The Basement Theatre provides an appropriately intimate setting for a finely crafted piece of verbatim theatre - an increasingly popular form that has actors voicing transcripts of interviews to create a multi-viewpoint examination of social issues.
The original Laramie Project, exploring the brutal murder of a gay man in a small Wyoming town, is widely regarded as one of the finest examples of verbatim theatre.
The 10 Years Later sequel seeks to discover if the aftermath of the murder changed attitudes in the community of Laramie and the more elusive brief produces mixed results.
The intricately structured script includes the process of interviewing as a key component in the drama - effectively highlighting how the conventions of storytelling are embedded within the practice of investigative reporting.
The presence of the interviewers also brings some lively humour to the piece as hard-bitten Wyoming cowboys come face-to-face with the brightyoung things of the New York theatre world.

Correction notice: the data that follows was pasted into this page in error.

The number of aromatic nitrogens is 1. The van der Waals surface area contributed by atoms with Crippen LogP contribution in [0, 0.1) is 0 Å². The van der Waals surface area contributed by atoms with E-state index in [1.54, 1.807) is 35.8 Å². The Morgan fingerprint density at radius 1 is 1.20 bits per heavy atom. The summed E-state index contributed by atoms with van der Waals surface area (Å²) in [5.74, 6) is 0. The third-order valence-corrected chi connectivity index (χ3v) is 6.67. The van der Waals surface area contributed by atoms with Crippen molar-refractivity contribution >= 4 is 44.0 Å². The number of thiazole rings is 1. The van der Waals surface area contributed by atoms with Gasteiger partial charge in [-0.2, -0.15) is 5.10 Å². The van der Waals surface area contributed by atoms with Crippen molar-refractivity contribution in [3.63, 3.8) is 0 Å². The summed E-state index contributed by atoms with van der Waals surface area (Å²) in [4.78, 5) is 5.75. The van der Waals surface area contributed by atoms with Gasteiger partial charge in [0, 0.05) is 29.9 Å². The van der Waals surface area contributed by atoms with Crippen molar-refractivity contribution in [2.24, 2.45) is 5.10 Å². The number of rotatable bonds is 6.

Less successful is a diversion into the struggle to obtain partner benefits for gay couples working at the local university and a recreation of a state legislature debate on gay marriage that is about as riveting as our own parliamentary broadcasts.
But with the appearance of the perpetrators of the hate crime, we get a taste of what makes the verbatim theatre so compelling.
Using an actor as a conduit for the words of a real person produces an experience that is very different from a videotaped interview.
The physical presence of a living actor engenders the kind of empathy and emotional catharsis that is at the heart of all great drama.
Director Katharine McGill demonstrates a masterful understanding of the verbatim form and the uniformly excellent cast do a great job in bringing to life a wonderful variety of real characters.